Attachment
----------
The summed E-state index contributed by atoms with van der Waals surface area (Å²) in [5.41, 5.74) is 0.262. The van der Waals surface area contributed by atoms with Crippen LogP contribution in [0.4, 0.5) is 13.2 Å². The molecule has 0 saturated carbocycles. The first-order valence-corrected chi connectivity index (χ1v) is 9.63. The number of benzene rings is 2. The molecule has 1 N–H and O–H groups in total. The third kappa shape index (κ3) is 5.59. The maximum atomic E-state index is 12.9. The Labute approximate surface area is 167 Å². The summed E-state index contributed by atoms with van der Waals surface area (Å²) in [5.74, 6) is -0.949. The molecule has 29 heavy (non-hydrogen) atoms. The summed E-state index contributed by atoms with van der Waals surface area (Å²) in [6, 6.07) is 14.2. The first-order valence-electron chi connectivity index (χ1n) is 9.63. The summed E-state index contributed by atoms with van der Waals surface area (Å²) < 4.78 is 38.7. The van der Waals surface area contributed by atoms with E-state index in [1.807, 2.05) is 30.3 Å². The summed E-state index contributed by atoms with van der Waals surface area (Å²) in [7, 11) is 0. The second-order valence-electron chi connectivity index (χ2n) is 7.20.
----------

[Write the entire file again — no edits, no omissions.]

The summed E-state index contributed by atoms with van der Waals surface area (Å²) in [5.41, 5.74) is 0.262. The van der Waals surface area contributed by atoms with Crippen LogP contribution in [0.4, 0.5) is 13.2 Å². The molecule has 0 saturated carbocycles. The first-order valence-corrected chi connectivity index (χ1v) is 9.63. The number of benzene rings is 2. The molecule has 1 N–H and O–H groups in total. The third kappa shape index (κ3) is 5.59. The maximum atomic E-state index is 12.9. The Labute approximate surface area is 167 Å². The summed E-state index contributed by atoms with van der Waals surface area (Å²) in [5.74, 6) is -0.949. The molecule has 29 heavy (non-hydrogen) atoms. The summed E-state index contributed by atoms with van der Waals surface area (Å²) in [6, 6.07) is 14.2. The first-order valence-electron chi connectivity index (χ1n) is 9.63. The summed E-state index contributed by atoms with van der Waals surface area (Å²) < 4.78 is 38.7. The van der Waals surface area contributed by atoms with E-state index in [1.807, 2.05) is 30.3 Å². The summed E-state index contributed by atoms with van der Waals surface area (Å²) in [7, 11) is 0. The second-order valence-electron chi connectivity index (χ2n) is 7.20.